Here are some concepts that I see used as hashtags, which is a sign that they have a following: lifelong learning, lifewide learning. open education, open learning, open universities. Around 2012, when MOOCs went large, the open of Massive Open Online Courses was a really important part of what defined those courses. Today, the open part has been lost in many instances where you see the MOOC term applied to an offering.

I created a category here in 2006 called "Open Everything" as an umbrella term for what I saw as a trend which would include MOOCs, OER (Open Educational Resources), open textbooks, open-source software and other things used in "open education" and beyond what we traditionally have thought of as "education," such as training, professional development and unsupervised learning.

It's not that this openness started in 2012. In 2006, I was posting in that category about a conference on interoperability, iTunes U, podcasts, Creative Commons and other open efforts. It wasn't until 2008 that I used the term "Open Everything" in a post as a movement I was seeing, rather than just my aggregated category of posts. 

That 2006 conference brought together schools using different course management systems (CMS such as WebCT, Blackboard, Moodle, Sakai) to see if there might be ways to have these open and closed CMS work together. Moodle and Sakai were open-source software and schools (including NJIT where I was working) were experimenting with them while still using the paid products. At that time, a survey of officials responsible for software selection at a range of higher education institutions responded in a survey that two-thirds of them had considered or were actively considering using open source products. About 25% of institutions were implementing higher education-specific open-source software of some kind.

On a much larger scale, there were open universities with quite formal learning, such as the Open University in Great Britain. There were efforts at less formal learning online, such as Khan Academy. There was also the beginning of less formal learning from traditionally formal places, such as MIT’s OpenCourseWare.

The MOOC emerged from the availability of free resources, such as blogging sites, that were not open in that you probably could not get to the code that ran it or reproduce it elsewhere but were freely available. 

The Open Everything philosophy embraces equity and inclusion and the idea that every person has a right to learn throughout their lives. It champions the democratization of knowledge. 

In the 14 years since I started writing about this, we have made progress in the use of OER. Open textbooks, which I literally championed at conferences and in colleges, are much easier to get accepted by faculty than it was back then.

Unfortunately, some things that began as open - MOOCs are perhaps the best example - are now closed. They may not be fully closed. You can still enroll in courses online without cost. You may or may not be able to reuse those materials in other places or modify them for your own purposes.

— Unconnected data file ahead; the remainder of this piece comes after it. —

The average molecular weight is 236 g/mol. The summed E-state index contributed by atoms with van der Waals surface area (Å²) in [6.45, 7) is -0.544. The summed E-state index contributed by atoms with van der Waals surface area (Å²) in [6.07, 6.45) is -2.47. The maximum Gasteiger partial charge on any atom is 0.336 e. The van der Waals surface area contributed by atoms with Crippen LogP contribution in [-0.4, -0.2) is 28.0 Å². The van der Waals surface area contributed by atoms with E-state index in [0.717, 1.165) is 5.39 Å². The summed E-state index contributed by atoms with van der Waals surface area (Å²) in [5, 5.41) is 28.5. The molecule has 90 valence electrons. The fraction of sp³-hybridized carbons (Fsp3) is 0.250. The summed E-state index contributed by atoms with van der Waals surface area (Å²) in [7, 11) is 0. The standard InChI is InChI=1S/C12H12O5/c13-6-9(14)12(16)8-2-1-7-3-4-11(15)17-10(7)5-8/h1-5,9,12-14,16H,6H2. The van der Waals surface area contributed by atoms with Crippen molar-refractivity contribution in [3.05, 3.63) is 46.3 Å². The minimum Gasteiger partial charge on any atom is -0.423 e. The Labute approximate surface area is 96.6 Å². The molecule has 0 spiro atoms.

In 2017, I wrote that David Wiley makes the point about "open pedagogy" that "because 'open is good' in the popular narrative, there’s apparently a temptation to characterize good educational practice as open educational practice. But that’s not what open means. As I’ve argued many times, the difference between free and open is that open is “free plus.”

Free plus what? Free plus the 5R permissions." Those five permissions are Retain, Reuse, Revise, Remix and Redistribute. Many free online resources do not embrace those five permissions. 

I view the once-open doors are mostly shut. I hope they won't be locked.

Creative Commons Certificate Course

In response to the growing use of Creative Commons (CC) licenses globally and the corresponding need for open licensing expertise, CC offers the CC Certificate course.

The CC Certificate trains people in copyright, open licensing and the ethos of working with our global, shared commons using CC licenses. The program is an investment in educators and advocates of open movements, offering a way to build and strengthen their open licensing and “commons” expertise.

This course is open to everyone, from university students and entry-level professionals to experts in the fields of library science and education (more fields forthcoming).

cc certs

The Certificate is a community development program, investing in people like you, who work in and advocate for open movements and the Commons. The CC Certificate powers you with the knowledge to better advise your institution on creating and engaging with openly licensed works. You will learn how to adapt and innovate on existing openly licensed materials–keeping your institution’s knowledge base relevant and up to date. You will also learn how to best support learners accessing a wider array of open knowledge resources. Finally, the Certificate equips you with skills needed to meet open licensing requirements increasingly present in government and foundation grants and contracts.

To learn more about the course, visit certificates.creativecommons.org